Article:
@ghost-in-the-zsh, not CPython, Cython. Peter Taylor‭ 25 days ago

@PeterTaylor: I guess I must've misread that as CPython for some reason. My bad. Also, I didn't get a notification... I just happened to check and see your comment. ghost-in-the-zsh‭ 25 days ago

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Some additional advantages of interpreted languages:

  1. Interpreted programs are basically scripts run by the interpreter. The interpreter can be embedded into other applications that want to provide some user-defined logic. As long as this is not expected to get large or require high speed, then interpreting a script as needed has some advantages. It happens "instantly" for the user. It doesn't require the existence of a specific compiler (which is much harder to embed into an application), doesn't have to deal with separate executable files, doesn't have to go thru a compile step, a link step, and doesn't have to have all the runtime and other libraries available.
  2. There is more flexibility about what can be done at run time. While having the symbol table available live at run time could in theory be done with compiled code, it usually isn't. For example, it might be useful to scan the list of symbolic constants of type integer that fit a particular name pattern, and perform operations and generate a table from them.

Could you please give an example for your first statement.

One example is how the computational abilities of the Embed PIC assembler preprocessor were provided. The preprocessor is essentially a full interpreted language that can do arithmetic on several data types, loops, subroutines, various conditionals, etc. These language features were implemented by embedding the Embed Scripter (ESCR) into the preprocessor.

Embedding the scripter in the preprocessor, and extending the scripting language with a few custom commands and functions was relatively easy. The whole unique code of the preprocessor is only 2614 lines (I just checked), and can be seen at https://github.com/EmbedInc/pic. Only the files named prepic*.pas are part of the preprocessor. The generic scripter is at https://github.com/EmbedInc/escr and is 17.4 k lines of code, but just a linkable library from the PIC preprocessor code's point of view.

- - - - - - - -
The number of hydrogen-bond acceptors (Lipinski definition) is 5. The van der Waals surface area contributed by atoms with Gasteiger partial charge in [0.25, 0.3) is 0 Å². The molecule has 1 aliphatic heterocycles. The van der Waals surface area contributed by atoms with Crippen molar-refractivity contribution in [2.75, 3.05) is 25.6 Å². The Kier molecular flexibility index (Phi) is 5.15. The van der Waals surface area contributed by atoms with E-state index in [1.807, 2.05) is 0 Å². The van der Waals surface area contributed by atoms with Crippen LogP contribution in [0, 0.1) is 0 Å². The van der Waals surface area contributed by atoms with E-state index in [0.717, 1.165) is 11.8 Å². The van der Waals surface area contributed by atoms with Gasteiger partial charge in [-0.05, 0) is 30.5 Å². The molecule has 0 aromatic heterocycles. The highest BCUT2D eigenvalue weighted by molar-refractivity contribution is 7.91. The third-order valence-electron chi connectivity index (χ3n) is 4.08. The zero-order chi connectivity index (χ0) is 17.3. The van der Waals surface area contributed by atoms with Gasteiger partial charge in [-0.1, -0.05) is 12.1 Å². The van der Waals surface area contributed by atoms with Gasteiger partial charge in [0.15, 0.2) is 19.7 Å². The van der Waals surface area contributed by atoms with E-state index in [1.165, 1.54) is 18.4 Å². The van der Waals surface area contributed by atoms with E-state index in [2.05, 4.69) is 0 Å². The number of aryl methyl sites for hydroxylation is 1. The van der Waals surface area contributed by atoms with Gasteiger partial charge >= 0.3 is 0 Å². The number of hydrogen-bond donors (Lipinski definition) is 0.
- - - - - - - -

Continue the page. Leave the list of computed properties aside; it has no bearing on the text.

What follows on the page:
Now consider the reverse if this had been done with a compiler. First, compilers aren't generally embeddable into other applications as callable libraries. Even if there was such a thing, the preprocessor would still have to strip out the preprocessor code part, compile that, link it (with what exactly?), and run it as a separate EXE. Since this is all to implement a preprocessor, the part of the input file that is just passed to the output would have to be embedded into the compiled program in such a way to cause output. This all gets very messy.

This is a great example of not needing extensive computation power or lots of memory to perform a few arbitrary operations that can be programmed by the user. You wouldn't use something like this for doing heavy image processing over millions of pixels, but interpreters are quite suitable for addressing light weight programming problems like this.

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@Olin Could you please give an example for your first statement. aditya98‭ 24 days ago